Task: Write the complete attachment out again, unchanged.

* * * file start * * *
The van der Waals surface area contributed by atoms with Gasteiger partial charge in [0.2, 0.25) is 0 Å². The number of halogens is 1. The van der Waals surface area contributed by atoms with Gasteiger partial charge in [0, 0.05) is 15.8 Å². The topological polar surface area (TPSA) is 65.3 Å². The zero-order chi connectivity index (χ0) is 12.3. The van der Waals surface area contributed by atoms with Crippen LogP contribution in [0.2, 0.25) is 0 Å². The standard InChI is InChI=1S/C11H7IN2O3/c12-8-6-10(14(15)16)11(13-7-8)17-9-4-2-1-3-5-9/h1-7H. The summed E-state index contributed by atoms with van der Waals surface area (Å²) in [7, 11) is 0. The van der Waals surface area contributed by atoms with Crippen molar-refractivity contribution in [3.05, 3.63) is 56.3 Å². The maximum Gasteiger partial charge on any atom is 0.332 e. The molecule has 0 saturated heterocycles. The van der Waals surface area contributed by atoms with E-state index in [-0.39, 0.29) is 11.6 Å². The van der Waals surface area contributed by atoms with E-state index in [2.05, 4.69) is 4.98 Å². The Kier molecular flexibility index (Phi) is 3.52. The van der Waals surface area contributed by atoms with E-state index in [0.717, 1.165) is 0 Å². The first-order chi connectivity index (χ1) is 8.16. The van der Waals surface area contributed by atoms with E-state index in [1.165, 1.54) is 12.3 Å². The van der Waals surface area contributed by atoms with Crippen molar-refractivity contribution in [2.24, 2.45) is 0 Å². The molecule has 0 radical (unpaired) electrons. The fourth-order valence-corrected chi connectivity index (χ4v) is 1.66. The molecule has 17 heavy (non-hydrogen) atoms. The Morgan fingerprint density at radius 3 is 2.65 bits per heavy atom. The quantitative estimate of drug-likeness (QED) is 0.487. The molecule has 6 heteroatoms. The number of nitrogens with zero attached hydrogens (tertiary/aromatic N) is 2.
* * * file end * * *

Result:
The van der Waals surface area contributed by atoms with Gasteiger partial charge in [0.2, 0.25) is 0 Å². The number of halogens is 1. The van der Waals surface area contributed by atoms with Gasteiger partial charge in [0, 0.05) is 15.8 Å². The topological polar surface area (TPSA) is 65.3 Å². The zero-order chi connectivity index (χ0) is 12.3. The van der Waals surface area contributed by atoms with Crippen LogP contribution in [0.2, 0.25) is 0 Å². The standard InChI is InChI=1S/C11H7IN2O3/c12-8-6-10(14(15)16)11(13-7-8)17-9-4-2-1-3-5-9/h1-7H. The summed E-state index contributed by atoms with van der Waals surface area (Å²) in [7, 11) is 0. The van der Waals surface area contributed by atoms with Crippen molar-refractivity contribution in [3.05, 3.63) is 56.3 Å². The maximum Gasteiger partial charge on any atom is 0.332 e. The molecule has 0 saturated heterocycles. The van der Waals surface area contributed by atoms with E-state index in [-0.39, 0.29) is 11.6 Å². The van der Waals surface area contributed by atoms with E-state index in [2.05, 4.69) is 4.98 Å². The Kier molecular flexibility index (Phi) is 3.52. The van der Waals surface area contributed by atoms with E-state index in [0.717, 1.165) is 0 Å². The first-order chi connectivity index (χ1) is 8.16. The van der Waals surface area contributed by atoms with E-state index in [1.165, 1.54) is 12.3 Å². The van der Waals surface area contributed by atoms with Crippen molar-refractivity contribution in [2.24, 2.45) is 0 Å². The molecule has 0 radical (unpaired) electrons. The fourth-order valence-corrected chi connectivity index (χ4v) is 1.66. The molecule has 17 heavy (non-hydrogen) atoms. The Morgan fingerprint density at radius 3 is 2.65 bits per heavy atom. The quantitative estimate of drug-likeness (QED) is 0.487. The molecule has 6 heteroatoms. The number of nitrogens with zero attached hydrogens (tertiary/aromatic N) is 2.